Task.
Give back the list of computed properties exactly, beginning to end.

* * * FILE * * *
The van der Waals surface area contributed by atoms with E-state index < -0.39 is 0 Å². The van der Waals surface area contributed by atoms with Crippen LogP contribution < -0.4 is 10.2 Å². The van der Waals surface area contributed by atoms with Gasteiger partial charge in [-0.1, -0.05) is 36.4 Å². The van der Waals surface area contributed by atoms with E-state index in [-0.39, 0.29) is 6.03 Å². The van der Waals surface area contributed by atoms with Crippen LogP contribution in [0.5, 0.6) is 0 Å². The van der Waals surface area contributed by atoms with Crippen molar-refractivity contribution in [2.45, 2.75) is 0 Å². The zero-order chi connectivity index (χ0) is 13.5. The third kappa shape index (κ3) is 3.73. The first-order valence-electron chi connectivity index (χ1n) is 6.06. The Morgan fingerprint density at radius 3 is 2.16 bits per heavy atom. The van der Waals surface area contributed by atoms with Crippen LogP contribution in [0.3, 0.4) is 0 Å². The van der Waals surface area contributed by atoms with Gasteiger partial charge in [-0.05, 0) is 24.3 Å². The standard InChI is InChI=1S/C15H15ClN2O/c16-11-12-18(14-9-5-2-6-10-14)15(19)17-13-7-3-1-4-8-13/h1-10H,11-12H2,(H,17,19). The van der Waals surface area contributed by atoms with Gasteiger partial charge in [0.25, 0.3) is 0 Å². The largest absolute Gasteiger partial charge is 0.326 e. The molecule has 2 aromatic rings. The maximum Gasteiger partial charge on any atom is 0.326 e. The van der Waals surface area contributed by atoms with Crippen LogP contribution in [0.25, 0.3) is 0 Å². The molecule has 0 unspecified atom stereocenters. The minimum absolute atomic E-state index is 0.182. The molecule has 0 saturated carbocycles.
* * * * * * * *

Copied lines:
The van der Waals surface area contributed by atoms with E-state index < -0.39 is 0 Å². The van der Waals surface area contributed by atoms with Crippen LogP contribution < -0.4 is 10.2 Å². The van der Waals surface area contributed by atoms with Gasteiger partial charge in [-0.1, -0.05) is 36.4 Å². The van der Waals surface area contributed by atoms with E-state index in [-0.39, 0.29) is 6.03 Å². The van der Waals surface area contributed by atoms with Crippen LogP contribution in [0.5, 0.6) is 0 Å². The van der Waals surface area contributed by atoms with Crippen molar-refractivity contribution in [2.45, 2.75) is 0 Å². The zero-order chi connectivity index (χ0) is 13.5. The third kappa shape index (κ3) is 3.73. The first-order valence-electron chi connectivity index (χ1n) is 6.06. The Morgan fingerprint density at radius 3 is 2.16 bits per heavy atom. The van der Waals surface area contributed by atoms with Crippen LogP contribution in [0.3, 0.4) is 0 Å². The van der Waals surface area contributed by atoms with Gasteiger partial charge in [-0.05, 0) is 24.3 Å². The standard InChI is InChI=1S/C15H15ClN2O/c16-11-12-18(14-9-5-2-6-10-14)15(19)17-13-7-3-1-4-8-13/h1-10H,11-12H2,(H,17,19). The van der Waals surface area contributed by atoms with Gasteiger partial charge in [0.25, 0.3) is 0 Å². The largest absolute Gasteiger partial charge is 0.326 e. The molecule has 2 aromatic rings. The maximum Gasteiger partial charge on any atom is 0.326 e. The van der Waals surface area contributed by atoms with Crippen LogP contribution in [0.25, 0.3) is 0 Å². The molecule has 0 unspecified atom stereocenters. The minimum absolute atomic E-state index is 0.182. The molecule has 0 saturated carbocycles.